Eduardo Martinho Jr; Leandro Michelon; Adriana M Ayres; Marcia Scazufca; Paulo R Menezes; Maristela S Schaufelberger; Robin M Murray; Teresa M. Rushe; Homero Vallada; Geraldo Busatto Filho
Pages: S219 - S232

OBJECTIVE: To investigate the influence of brain-derived neurotrophic factor (BDNF) gene variations on cognitive performance and clinical symptomatology in first-episode psychosis (FEP). METHODS: We performed BDNF val66met variant genotyping, cognitive testing (verbal fluency and digit spans) and assessments of symptom severity (as assessed with the PANSS) in a population-based sample of FEP patients (77 with schizophreniform psychosis and 53 with affective psychoses) and 191 neighboring healthy controls. RESULTS: There was no difference in the proportion of Met allele carriers between FEP patients and controls, and no significant influence of BDNF genotype on cognitive test scores in either of the psychosis groups. A decreased severity of negative symptoms was found in FEP subjects that carried a Met allele, and this finding reached significance for the subgroup with affective psychoses (p < 0.01, ANOVA). CONCLUSIONS: These results suggest that, in FEP, the BDNF gene Val66Met polymorphism does not exert a pervasive influence on cognitive functioning but may modulate the severity of negative symptoms.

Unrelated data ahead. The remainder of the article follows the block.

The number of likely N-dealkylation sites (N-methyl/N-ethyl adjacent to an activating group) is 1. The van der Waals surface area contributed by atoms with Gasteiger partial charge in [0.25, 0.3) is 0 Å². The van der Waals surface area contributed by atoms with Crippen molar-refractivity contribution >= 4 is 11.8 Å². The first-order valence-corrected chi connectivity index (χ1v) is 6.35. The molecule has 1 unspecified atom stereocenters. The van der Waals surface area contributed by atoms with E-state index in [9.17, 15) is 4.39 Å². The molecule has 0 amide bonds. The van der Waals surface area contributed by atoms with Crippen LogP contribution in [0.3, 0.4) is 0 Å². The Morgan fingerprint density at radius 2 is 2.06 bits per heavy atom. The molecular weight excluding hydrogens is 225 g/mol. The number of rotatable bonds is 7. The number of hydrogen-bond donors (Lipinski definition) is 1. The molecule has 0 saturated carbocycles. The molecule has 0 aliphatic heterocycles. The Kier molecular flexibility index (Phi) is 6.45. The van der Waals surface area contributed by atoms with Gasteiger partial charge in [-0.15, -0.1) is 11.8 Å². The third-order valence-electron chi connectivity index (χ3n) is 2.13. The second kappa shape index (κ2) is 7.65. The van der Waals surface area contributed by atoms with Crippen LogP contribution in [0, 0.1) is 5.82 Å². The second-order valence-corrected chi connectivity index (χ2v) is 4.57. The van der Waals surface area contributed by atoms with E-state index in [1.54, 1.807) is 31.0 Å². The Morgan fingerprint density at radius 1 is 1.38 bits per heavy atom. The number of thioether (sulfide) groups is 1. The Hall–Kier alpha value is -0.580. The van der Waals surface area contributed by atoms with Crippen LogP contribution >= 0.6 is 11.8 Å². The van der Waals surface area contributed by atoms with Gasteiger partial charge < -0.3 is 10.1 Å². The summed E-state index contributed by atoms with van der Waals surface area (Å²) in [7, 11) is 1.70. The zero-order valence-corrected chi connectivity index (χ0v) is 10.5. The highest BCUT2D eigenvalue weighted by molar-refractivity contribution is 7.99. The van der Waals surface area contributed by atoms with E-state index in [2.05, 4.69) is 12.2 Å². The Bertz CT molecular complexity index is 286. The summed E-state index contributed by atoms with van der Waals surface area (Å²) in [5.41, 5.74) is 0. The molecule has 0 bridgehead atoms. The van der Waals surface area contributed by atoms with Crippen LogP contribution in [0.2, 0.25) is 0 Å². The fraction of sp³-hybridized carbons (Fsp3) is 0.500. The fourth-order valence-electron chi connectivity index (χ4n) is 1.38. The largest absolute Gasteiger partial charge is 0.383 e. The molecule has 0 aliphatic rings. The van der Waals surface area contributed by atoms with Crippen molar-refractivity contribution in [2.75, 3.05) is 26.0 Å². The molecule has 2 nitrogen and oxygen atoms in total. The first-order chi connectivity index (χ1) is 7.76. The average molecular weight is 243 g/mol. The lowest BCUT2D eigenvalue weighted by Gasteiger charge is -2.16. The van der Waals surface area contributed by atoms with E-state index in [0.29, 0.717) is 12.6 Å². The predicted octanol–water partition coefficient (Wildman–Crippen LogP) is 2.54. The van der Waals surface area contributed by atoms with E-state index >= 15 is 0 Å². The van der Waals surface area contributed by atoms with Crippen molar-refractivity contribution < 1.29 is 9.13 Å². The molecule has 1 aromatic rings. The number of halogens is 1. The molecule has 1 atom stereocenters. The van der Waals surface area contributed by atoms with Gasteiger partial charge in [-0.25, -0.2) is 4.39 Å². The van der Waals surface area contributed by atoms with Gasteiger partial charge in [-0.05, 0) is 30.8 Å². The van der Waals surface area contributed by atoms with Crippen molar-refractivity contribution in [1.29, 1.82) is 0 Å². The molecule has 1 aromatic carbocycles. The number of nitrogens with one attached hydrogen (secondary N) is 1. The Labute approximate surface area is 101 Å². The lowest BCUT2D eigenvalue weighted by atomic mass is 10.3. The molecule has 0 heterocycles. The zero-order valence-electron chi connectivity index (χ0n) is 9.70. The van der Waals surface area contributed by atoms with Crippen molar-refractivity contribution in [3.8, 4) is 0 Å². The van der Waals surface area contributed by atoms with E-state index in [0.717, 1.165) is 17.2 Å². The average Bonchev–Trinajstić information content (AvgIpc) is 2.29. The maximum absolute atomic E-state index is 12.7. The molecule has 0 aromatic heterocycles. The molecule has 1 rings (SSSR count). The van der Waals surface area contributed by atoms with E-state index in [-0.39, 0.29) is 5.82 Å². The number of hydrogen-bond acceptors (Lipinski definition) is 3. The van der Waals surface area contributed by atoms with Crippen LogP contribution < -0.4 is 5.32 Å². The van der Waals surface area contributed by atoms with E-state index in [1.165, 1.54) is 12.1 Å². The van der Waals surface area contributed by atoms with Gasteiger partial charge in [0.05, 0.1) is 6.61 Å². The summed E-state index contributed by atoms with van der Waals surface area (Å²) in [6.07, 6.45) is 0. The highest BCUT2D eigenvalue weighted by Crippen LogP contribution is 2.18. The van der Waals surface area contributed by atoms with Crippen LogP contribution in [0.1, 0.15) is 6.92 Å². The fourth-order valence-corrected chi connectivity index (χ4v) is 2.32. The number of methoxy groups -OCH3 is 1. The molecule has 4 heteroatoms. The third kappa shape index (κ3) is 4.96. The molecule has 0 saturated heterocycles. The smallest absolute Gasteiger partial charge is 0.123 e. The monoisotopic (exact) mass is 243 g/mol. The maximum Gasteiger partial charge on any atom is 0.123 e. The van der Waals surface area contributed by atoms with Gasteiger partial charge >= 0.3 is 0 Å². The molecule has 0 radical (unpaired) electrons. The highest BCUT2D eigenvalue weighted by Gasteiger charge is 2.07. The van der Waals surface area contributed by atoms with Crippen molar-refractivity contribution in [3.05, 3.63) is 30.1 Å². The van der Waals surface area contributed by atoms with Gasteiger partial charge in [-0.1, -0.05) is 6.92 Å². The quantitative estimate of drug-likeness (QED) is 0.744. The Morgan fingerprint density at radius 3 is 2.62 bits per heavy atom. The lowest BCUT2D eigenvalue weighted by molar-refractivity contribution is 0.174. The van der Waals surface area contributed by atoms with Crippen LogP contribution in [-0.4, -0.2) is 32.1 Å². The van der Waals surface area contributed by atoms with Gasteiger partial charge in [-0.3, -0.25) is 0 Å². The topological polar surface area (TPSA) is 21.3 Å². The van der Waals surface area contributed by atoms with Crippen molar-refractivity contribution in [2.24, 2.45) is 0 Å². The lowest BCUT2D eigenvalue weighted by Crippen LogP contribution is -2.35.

Descriptors: Positive and Negative Syndrome Scale; Working memory; Attention; Verbal fluency; Schizophrenia; Affective disorder.

8 - Pathophysiology of mood disorders in temporal lobe epilepsy
Ludmyla Kandratavicius; Rafael Naime Ruggiero; Jaime Eduardo Hallak; Norberto Garcia Cairasco; João Pereira Leite
Pages: S233 - S259